(Until this spork, I’ve been using a copy of Maximum Ride from the library, which was paperback. Recently, however, I bought a used copy that’s hardback. Because of this, the page numbers I’ve been citing will not be consistent between previous sporks and all from now on.)
This chapter opens up by telling us Iggy is super smart. Because of course he is, right? Anyway, he and Gazzy are trying to make bombs, apparently from a stereo. Oh, and then this:
He [Iggy] had just fixed the computer, presto change-o. (pg 64)
He just magically fixed the computer. Brilliant storytelling, JPatterson. Yepyep.
You know, a thought: how did Iggy learn all this stuff? Did they have a program on the computer to read things out loud? Did the others read stuff to Iggy? Does he know braille, or does he just get by without written word? These are all things I’d like to know, things that would expand upon his character and be quite interesting, IMO. But of course we don’t get to learn this stuff, because action!
They need a timer, and Iggy tells Gazzy (for some reason referred to as Gasser) to get Max’s alarm clock.
Max tells us she’s somewhere in Arizona. Whether this is just stupid or bad infodumping I’m not sure, but it’s still silly.
Oh, and apparently Max’s wings are accordions. Seriously:
I pulled my wings in, feeling them fold, hot from exercise, into a tight accordion on either side of my spine. (pg 66)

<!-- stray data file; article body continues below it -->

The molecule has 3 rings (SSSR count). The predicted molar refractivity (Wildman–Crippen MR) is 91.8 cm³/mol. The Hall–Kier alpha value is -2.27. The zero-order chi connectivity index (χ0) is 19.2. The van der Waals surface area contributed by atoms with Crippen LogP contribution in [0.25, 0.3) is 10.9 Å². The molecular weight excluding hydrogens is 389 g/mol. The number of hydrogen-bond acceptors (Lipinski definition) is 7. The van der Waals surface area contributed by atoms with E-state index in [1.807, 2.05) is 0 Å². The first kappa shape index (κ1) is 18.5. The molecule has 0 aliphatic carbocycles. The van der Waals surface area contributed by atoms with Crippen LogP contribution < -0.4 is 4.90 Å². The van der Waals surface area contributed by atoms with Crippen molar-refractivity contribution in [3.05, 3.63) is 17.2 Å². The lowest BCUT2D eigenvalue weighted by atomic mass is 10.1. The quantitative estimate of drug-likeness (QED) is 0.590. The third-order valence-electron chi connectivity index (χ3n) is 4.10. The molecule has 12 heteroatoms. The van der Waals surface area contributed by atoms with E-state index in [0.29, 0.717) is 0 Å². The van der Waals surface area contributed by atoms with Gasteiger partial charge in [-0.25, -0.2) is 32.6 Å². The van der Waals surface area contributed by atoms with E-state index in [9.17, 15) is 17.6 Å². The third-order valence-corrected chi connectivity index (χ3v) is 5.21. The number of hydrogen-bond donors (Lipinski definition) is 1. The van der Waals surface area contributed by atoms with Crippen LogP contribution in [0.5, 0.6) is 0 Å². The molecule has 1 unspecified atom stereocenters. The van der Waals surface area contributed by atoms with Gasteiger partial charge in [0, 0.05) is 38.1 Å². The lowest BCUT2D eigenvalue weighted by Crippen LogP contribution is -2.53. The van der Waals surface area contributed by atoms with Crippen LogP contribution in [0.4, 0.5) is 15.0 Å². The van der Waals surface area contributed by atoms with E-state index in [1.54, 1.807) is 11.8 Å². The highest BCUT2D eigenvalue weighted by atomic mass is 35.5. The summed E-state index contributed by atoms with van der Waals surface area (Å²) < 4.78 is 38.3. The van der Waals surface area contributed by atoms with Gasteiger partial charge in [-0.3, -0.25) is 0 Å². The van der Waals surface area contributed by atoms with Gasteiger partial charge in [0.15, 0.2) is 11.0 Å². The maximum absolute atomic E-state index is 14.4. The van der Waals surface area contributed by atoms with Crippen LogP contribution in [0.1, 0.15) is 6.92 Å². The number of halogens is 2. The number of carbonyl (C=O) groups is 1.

This simile makes no sense. None whatsoever. And apparently by tying a windbreaker around her neck Max’s wings are completely hidden. Riiiight.
Anyway, we get a description of some ridiculously cliche bad guys, their leader berating the girl for telling on him beating up some other kid. And one of them has a shotgun!
Max gives a brief monologue about how she hates the strong picking on the weak, how it happened to her and seems to happen so much on the “outside world”. I could say something about how I’d like to know her other experiences with this, but I think I’m getting rather repetitive about it.
And Max is apparently a mind reader, too!
Just another stupid girl, they [the bad guys] thought, relieved. Their eyes lingered a moment on my scratched face, my black eye, but they didn’t keep watching me. (pg 67)
Yep, Max is a mind reader. Why didn’t she tell us this? It seems like something pretty important. Oh, and a beat up kid walks in on these guys and they just ignore her? That makes no sense whatsoever.
One of the guys using “chick” as an insult later, and Max is telling us how she’s stronger than full-grown men, apparently because of genetic engineering.
…I thought they were just bird-kids? Now they’re genetically modified humans with bird DNA? I could use some exposition, JPatterson!
The bad guys rush Max (apparently shotguns are no good for shooting with?) and she dispatches them with ease. Oh, and she uses the word “jeezum”. I did a quick search, and it would appear this is a way of saying “Jesus” without offending religious people. Because Max cares so much about offending religious people? I can understand her not using swear words at all as this is a kid’s book, but it makes no sense for her to specifically use a non-offensive word.